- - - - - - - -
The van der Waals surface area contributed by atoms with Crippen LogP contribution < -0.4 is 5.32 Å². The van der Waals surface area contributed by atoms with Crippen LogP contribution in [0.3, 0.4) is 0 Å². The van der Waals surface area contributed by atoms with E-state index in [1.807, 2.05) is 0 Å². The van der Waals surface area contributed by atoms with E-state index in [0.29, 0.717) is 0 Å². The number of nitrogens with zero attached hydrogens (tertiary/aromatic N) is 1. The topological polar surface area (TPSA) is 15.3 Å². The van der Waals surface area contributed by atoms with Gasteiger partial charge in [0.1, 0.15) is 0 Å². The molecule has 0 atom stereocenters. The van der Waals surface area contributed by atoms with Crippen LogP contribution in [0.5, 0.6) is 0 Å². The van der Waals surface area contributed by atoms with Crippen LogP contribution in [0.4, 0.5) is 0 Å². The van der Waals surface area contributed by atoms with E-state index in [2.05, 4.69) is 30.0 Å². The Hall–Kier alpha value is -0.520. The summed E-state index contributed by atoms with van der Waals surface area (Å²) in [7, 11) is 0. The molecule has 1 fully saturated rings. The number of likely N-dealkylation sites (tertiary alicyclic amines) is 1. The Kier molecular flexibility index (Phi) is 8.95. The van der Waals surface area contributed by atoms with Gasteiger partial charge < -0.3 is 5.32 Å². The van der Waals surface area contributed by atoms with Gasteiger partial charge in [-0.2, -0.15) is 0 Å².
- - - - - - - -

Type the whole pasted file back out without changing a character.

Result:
The van der Waals surface area contributed by atoms with Crippen LogP contribution < -0.4 is 5.32 Å². The van der Waals surface area contributed by atoms with Crippen LogP contribution in [0.3, 0.4) is 0 Å². The van der Waals surface area contributed by atoms with E-state index in [1.807, 2.05) is 0 Å². The van der Waals surface area contributed by atoms with E-state index in [0.29, 0.717) is 0 Å². The number of nitrogens with zero attached hydrogens (tertiary/aromatic N) is 1. The topological polar surface area (TPSA) is 15.3 Å². The van der Waals surface area contributed by atoms with Gasteiger partial charge in [0.1, 0.15) is 0 Å². The molecule has 0 atom stereocenters. The van der Waals surface area contributed by atoms with Crippen LogP contribution in [0.5, 0.6) is 0 Å². The van der Waals surface area contributed by atoms with Crippen LogP contribution in [0.4, 0.5) is 0 Å². The van der Waals surface area contributed by atoms with E-state index in [2.05, 4.69) is 30.0 Å². The Hall–Kier alpha value is -0.520. The summed E-state index contributed by atoms with van der Waals surface area (Å²) in [7, 11) is 0. The molecule has 1 fully saturated rings. The number of likely N-dealkylation sites (tertiary alicyclic amines) is 1. The Kier molecular flexibility index (Phi) is 8.95. The van der Waals surface area contributed by atoms with Gasteiger partial charge < -0.3 is 5.32 Å². The van der Waals surface area contributed by atoms with Gasteiger partial charge in [-0.2, -0.15) is 0 Å².